Coming from mostly elite, English-speaking schools in urban areas, there is bare minimum exposure to people from different communities. In my own school’s class, for instance, there were no students from the DBA (Dalit, Bahujan, Adivasi) community. University, coming from such a context, must expose you to the kind of diversity that is broadly present in our society. This exposure means you do not see people as being those who can be studied, but as people with actual, complex experiences. This is absent at Ashoka. Instead the experience of caste or religion, is essentialisable. It can be brought up in defense of or against any issue, without any heed to or stake about its actual implications on people coming from these communities. The explicit understanding that undergirds most classroom conversations on caste or tribe is that no student from these communities is sitting in the class with you. Even the way in which this piece itself is worded, the way it writes of caste comes from a very distanced point of view reflective of caste privilege, and despite speaking of it critically, is not very different from the way caste exists at Ashoka. It is instead a product and reflection of this very pattern/ convention. This has led to echo chambers everywhere, where the discourse on privilege has become more baseless than constructive, more accusatory than based on self-recognition.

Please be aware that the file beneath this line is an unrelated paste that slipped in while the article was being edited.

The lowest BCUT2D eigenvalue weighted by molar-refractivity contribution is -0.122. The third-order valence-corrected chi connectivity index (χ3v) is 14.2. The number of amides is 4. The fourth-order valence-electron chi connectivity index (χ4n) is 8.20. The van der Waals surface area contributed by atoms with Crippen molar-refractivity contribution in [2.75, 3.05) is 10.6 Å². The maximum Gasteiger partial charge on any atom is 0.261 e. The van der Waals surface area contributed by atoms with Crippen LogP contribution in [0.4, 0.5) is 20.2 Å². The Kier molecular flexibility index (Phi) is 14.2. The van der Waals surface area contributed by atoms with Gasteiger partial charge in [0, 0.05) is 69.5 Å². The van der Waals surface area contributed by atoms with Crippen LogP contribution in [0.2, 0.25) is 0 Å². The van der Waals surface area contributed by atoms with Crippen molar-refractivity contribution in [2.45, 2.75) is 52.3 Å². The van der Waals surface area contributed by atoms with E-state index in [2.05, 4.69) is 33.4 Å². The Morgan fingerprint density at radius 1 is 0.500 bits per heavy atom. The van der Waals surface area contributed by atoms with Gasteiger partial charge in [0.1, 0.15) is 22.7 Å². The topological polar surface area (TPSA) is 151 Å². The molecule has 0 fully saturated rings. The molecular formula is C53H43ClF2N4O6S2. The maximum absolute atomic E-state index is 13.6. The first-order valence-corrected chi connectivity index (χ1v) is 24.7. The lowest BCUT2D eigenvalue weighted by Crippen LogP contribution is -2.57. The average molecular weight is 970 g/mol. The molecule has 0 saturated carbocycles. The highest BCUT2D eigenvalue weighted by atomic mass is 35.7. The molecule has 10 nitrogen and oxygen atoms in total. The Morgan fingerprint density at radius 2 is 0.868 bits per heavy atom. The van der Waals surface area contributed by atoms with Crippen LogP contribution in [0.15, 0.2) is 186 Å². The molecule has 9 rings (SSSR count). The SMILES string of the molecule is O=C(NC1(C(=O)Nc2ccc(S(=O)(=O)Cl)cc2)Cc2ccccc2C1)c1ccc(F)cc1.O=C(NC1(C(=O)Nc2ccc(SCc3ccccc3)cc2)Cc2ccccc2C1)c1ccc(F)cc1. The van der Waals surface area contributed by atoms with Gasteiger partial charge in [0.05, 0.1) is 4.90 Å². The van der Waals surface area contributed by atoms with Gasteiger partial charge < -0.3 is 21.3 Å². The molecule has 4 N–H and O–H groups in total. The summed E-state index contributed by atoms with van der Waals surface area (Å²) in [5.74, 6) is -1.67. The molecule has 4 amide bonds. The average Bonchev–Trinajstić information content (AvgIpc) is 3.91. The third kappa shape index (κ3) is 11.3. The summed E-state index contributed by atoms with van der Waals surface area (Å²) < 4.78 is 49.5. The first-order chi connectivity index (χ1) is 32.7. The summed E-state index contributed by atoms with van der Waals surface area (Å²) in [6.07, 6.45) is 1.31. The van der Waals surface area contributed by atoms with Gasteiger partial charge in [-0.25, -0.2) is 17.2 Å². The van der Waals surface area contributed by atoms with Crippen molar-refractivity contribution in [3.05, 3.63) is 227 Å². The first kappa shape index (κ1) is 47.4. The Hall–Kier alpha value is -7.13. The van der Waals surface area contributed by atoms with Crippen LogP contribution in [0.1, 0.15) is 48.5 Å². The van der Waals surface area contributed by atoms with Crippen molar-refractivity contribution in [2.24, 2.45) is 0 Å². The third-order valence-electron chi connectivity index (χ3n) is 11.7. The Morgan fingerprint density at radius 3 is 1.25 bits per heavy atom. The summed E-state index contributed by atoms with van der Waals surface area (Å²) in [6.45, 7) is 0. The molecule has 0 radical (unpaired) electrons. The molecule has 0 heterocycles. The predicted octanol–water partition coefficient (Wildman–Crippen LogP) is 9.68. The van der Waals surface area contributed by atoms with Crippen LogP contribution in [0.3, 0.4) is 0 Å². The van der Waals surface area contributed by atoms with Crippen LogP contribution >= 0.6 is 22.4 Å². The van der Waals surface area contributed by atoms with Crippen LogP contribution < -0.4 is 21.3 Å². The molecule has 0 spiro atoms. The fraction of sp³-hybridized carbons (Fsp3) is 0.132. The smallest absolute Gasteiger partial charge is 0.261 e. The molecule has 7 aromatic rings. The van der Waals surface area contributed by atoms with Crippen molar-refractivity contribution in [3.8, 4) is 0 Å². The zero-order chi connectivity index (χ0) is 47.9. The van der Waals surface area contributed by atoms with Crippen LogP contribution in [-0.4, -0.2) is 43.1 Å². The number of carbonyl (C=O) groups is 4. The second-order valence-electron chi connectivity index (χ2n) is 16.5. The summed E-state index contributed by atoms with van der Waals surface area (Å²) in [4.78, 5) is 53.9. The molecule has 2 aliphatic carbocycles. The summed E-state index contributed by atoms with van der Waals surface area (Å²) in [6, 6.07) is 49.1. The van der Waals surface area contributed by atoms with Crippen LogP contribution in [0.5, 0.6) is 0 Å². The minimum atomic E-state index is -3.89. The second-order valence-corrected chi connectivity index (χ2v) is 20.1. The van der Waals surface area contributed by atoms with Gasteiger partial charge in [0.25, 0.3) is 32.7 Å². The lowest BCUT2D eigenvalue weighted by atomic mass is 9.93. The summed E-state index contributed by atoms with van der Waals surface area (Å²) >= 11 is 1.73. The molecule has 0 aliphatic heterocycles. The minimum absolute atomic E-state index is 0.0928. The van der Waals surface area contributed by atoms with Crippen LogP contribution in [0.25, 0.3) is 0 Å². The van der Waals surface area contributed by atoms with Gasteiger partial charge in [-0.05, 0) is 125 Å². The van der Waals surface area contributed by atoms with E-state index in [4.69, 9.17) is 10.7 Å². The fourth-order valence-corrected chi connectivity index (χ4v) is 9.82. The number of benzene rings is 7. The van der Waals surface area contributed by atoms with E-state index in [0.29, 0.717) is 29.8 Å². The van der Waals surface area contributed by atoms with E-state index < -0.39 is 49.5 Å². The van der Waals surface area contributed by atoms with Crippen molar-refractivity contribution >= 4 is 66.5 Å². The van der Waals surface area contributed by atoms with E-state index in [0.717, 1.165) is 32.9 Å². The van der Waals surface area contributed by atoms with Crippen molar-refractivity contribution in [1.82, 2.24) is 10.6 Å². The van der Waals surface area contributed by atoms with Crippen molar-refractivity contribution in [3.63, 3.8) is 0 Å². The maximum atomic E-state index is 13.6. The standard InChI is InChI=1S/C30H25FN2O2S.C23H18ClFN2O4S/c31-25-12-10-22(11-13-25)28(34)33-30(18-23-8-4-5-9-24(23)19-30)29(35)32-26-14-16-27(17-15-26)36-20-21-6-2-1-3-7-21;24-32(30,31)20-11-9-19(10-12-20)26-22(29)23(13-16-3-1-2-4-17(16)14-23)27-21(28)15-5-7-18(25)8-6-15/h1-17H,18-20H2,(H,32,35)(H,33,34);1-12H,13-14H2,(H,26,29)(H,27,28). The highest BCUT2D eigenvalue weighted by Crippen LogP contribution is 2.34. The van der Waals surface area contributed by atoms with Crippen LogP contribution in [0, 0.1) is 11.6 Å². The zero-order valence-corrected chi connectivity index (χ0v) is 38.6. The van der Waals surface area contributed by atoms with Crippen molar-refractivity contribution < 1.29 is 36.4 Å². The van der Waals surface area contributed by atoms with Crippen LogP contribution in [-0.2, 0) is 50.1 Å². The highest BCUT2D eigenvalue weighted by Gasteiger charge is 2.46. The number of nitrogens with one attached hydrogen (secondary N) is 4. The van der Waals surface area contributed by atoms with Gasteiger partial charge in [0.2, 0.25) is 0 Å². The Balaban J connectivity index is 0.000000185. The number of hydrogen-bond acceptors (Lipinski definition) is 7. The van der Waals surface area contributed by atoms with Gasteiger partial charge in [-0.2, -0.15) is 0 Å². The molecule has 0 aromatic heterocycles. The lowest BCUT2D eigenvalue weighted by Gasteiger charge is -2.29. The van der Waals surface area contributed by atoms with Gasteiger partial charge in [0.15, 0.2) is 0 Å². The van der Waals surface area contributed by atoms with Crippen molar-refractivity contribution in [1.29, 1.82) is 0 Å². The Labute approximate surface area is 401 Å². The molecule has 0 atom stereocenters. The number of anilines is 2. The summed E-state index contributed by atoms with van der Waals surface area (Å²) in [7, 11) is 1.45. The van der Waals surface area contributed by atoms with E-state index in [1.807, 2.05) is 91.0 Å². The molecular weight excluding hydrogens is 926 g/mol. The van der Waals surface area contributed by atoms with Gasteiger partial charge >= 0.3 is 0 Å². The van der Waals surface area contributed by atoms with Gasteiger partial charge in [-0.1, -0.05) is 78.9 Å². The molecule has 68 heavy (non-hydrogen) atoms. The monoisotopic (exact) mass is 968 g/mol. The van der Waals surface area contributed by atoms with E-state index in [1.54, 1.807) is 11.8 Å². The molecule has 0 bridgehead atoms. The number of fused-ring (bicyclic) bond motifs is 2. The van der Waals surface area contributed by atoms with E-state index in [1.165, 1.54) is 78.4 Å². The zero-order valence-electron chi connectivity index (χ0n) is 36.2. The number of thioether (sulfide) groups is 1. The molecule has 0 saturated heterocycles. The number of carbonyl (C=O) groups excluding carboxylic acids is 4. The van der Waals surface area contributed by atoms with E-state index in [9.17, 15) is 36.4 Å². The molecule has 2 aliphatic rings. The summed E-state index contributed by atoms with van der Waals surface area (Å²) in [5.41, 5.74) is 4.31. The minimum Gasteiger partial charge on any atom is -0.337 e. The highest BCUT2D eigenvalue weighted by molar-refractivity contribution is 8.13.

Despite the multiple issues in Delhi University, even spending an hour in that space introduces you to caste much more substantively than Ashoka ever does. Caste and religion surrounds you much more palpably than at Ashoka. The few hours/ days I have spent in North Campus have exposed me to these in a manner that Ashoka, as a sanitised space, does not even come close to. The reality of caste, of language, of region, exist as a reality outside Ashoka, without you even having to look for it. This is not to say that this does not come at its own costs, but that the institutional design of Ashoka elides such awareness and knowledge that invariably comes outside the classroom, not within.


Unfortunately, good education within the classrooms does not compensate for lack of awareness outside it. Learning and teaching about caste in classrooms from a literary, sociological, or political perspective is not enough in a casteless institute. What is needed is a recognition of caste and the many costs its absence has resulted in, and based on this, taking steps to make the institution actually inclusive, to make its education actually accessible, possibly through a system of affirmative action that has hitherto only remained a ‘conversation’. Unless this is done, Ashoka's vision, whatever that may be, would remain a fever dream.